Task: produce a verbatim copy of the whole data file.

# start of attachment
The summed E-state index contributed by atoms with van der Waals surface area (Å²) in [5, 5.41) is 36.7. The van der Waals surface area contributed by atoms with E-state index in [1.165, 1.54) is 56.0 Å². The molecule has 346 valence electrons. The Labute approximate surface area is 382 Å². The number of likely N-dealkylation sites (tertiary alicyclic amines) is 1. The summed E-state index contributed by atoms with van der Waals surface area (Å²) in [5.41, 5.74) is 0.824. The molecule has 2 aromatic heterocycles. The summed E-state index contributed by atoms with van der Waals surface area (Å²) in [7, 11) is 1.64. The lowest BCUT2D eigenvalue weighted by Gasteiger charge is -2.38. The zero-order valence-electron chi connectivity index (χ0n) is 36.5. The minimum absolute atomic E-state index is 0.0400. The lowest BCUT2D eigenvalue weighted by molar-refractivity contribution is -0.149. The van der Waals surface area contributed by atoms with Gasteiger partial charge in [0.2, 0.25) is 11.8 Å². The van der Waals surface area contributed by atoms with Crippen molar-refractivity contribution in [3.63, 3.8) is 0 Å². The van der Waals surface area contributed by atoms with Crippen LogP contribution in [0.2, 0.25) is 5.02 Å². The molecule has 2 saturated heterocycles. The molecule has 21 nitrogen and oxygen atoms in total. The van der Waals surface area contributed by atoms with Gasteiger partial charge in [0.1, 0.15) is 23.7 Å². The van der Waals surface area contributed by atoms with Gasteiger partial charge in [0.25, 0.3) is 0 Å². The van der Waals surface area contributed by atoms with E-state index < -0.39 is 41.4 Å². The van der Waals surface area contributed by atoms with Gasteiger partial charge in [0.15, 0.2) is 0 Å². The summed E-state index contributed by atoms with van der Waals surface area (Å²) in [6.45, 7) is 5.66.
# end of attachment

The summed E-state index contributed by atoms with van der Waals surface area (Å²) in [5, 5.41) is 36.7. The van der Waals surface area contributed by atoms with E-state index in [1.165, 1.54) is 56.0 Å². The molecule has 346 valence electrons. The Labute approximate surface area is 382 Å². The number of likely N-dealkylation sites (tertiary alicyclic amines) is 1. The summed E-state index contributed by atoms with van der Waals surface area (Å²) in [5.41, 5.74) is 0.824. The molecule has 2 aromatic heterocycles. The summed E-state index contributed by atoms with van der Waals surface area (Å²) in [7, 11) is 1.64. The lowest BCUT2D eigenvalue weighted by Gasteiger charge is -2.38. The zero-order valence-electron chi connectivity index (χ0n) is 36.5. The minimum absolute atomic E-state index is 0.0400. The lowest BCUT2D eigenvalue weighted by molar-refractivity contribution is -0.149. The van der Waals surface area contributed by atoms with Gasteiger partial charge in [0.2, 0.25) is 11.8 Å². The van der Waals surface area contributed by atoms with Crippen molar-refractivity contribution in [3.63, 3.8) is 0 Å². The van der Waals surface area contributed by atoms with Crippen LogP contribution in [0.2, 0.25) is 5.02 Å². The molecule has 2 saturated heterocycles. The molecule has 21 nitrogen and oxygen atoms in total. The van der Waals surface area contributed by atoms with Gasteiger partial charge in [0.1, 0.15) is 23.7 Å². The van der Waals surface area contributed by atoms with Gasteiger partial charge in [0.25, 0.3) is 0 Å². The van der Waals surface area contributed by atoms with E-state index < -0.39 is 41.4 Å². The van der Waals surface area contributed by atoms with Gasteiger partial charge in [0.15, 0.2) is 0 Å². The summed E-state index contributed by atoms with van der Waals surface area (Å²) in [6.45, 7) is 5.66.